Lang Lang at Strathmore: Expressive and Excessive

Saturday, April 15, 2006

Washington got another chance to grapple with the ongoing Lang Lang debate -- shameless crowd-pleaser? The brightest new star in the piano firmament? Or, God help us, both? -- on Thursday night, where the young Chinese virtuoso brought his shock-and-awe pianism to the Music Center at Strathmore.

Lang Lang's an engaging player, there's no doubt. He has drama to spare, and the kinetic display (flailing arms, flying torso and a head that appears to be getting periodic electric shocks) can be fun to watch. Besides, underneath the gymnastics, there's clearly some serious musical thinking going on.

So why, then, doesn't he put it more to work? The program started with a nifty little gem -- Mozart's Sonata in B-flat, K. 333 -- but Lang Lang glossed over its subtle emotional language and played it merely for pretty effect.

Schumann's Fantasy in C fared better. It's a passionate work, forgiving of Lang Lang's heart-on-sleeve excesses, and he made real poetic sense of it. A selection from Enrique Granados's "Goyescas" came crisply alive, and six short traditional Chinese works were charming, unpretentious and refreshingly non-virtuosic.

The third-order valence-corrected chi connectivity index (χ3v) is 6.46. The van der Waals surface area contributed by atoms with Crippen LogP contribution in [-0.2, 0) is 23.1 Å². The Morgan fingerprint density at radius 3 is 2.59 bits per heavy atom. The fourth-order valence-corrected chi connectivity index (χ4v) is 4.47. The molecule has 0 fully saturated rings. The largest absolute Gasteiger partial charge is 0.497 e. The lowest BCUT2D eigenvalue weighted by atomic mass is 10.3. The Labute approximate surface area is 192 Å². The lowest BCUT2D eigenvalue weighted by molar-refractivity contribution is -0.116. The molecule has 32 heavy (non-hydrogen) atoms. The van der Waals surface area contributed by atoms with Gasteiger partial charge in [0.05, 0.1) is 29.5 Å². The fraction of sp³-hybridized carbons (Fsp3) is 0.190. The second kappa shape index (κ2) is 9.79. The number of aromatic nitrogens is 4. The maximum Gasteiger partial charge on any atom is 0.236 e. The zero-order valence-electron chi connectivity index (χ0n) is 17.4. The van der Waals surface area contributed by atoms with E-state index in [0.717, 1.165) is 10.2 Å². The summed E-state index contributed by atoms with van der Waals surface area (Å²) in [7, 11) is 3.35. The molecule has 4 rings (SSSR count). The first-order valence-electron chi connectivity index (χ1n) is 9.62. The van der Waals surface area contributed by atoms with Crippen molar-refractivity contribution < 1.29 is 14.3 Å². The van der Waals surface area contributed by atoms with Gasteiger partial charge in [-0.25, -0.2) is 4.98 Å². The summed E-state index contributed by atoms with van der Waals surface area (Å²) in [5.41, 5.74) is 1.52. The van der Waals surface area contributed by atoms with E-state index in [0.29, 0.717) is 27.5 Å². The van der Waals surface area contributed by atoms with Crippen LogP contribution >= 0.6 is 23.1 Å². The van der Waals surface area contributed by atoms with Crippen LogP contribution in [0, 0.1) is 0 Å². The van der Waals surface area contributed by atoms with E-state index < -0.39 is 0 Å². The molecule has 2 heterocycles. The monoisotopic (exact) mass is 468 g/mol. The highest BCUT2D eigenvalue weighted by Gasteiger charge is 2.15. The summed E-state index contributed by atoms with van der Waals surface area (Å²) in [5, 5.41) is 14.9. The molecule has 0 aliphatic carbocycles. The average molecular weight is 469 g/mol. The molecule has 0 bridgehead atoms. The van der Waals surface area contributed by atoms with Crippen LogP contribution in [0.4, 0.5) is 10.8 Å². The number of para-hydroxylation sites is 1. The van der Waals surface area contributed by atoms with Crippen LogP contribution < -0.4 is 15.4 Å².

But the program ended with two works chosen blatantly for their show-stopping factor. Franz Liszt's arrangement of the death scene from Wagner's "Tristan und Isolde" was made to be milked -- and milk it Lang Lang did, to every last gulping sigh and heartthrob. And Liszt's Hungarian Rhapsody No. 6, which closed the program, was just an entertaining display of thump-and-bump pianism -- noisy, furious and signifying, in the end, pretty much nothing.

-- Stephen Brookes

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